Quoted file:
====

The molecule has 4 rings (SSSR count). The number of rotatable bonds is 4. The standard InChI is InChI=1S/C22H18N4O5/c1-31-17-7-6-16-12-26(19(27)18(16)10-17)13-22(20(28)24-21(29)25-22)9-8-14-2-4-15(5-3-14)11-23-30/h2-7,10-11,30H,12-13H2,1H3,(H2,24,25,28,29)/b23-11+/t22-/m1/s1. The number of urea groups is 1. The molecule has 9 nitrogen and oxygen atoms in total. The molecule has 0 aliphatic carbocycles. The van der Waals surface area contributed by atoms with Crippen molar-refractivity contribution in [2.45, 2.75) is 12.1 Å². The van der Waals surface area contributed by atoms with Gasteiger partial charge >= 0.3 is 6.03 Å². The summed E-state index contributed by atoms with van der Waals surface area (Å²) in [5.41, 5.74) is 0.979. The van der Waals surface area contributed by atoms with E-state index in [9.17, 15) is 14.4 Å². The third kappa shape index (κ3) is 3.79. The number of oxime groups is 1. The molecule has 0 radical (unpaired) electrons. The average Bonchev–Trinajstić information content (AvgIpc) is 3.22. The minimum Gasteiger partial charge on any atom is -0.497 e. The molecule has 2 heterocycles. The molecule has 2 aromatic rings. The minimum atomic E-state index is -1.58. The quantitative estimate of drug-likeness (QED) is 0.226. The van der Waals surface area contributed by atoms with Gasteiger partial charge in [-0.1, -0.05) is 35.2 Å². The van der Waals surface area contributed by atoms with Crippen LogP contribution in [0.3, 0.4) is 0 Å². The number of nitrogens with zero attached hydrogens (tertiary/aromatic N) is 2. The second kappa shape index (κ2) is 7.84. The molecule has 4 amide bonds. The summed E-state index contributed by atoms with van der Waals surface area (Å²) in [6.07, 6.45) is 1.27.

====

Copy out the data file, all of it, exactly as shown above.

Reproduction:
The molecule has 4 rings (SSSR count). The number of rotatable bonds is 4. The standard InChI is InChI=1S/C22H18N4O5/c1-31-17-7-6-16-12-26(19(27)18(16)10-17)13-22(20(28)24-21(29)25-22)9-8-14-2-4-15(5-3-14)11-23-30/h2-7,10-11,30H,12-13H2,1H3,(H2,24,25,28,29)/b23-11+/t22-/m1/s1. The number of urea groups is 1. The molecule has 9 nitrogen and oxygen atoms in total. The molecule has 0 aliphatic carbocycles. The van der Waals surface area contributed by atoms with Crippen molar-refractivity contribution in [2.45, 2.75) is 12.1 Å². The van der Waals surface area contributed by atoms with Gasteiger partial charge >= 0.3 is 6.03 Å². The summed E-state index contributed by atoms with van der Waals surface area (Å²) in [5.41, 5.74) is 0.979. The van der Waals surface area contributed by atoms with E-state index in [9.17, 15) is 14.4 Å². The third kappa shape index (κ3) is 3.79. The number of oxime groups is 1. The molecule has 0 radical (unpaired) electrons. The average Bonchev–Trinajstić information content (AvgIpc) is 3.22. The minimum Gasteiger partial charge on any atom is -0.497 e. The molecule has 2 heterocycles. The molecule has 2 aromatic rings. The minimum atomic E-state index is -1.58. The quantitative estimate of drug-likeness (QED) is 0.226. The van der Waals surface area contributed by atoms with Gasteiger partial charge in [-0.1, -0.05) is 35.2 Å². The van der Waals surface area contributed by atoms with Crippen LogP contribution in [0.3, 0.4) is 0 Å². The number of nitrogens with zero attached hydrogens (tertiary/aromatic N) is 2. The second kappa shape index (κ2) is 7.84. The molecule has 4 amide bonds. The summed E-state index contributed by atoms with van der Waals surface area (Å²) in [6.07, 6.45) is 1.27.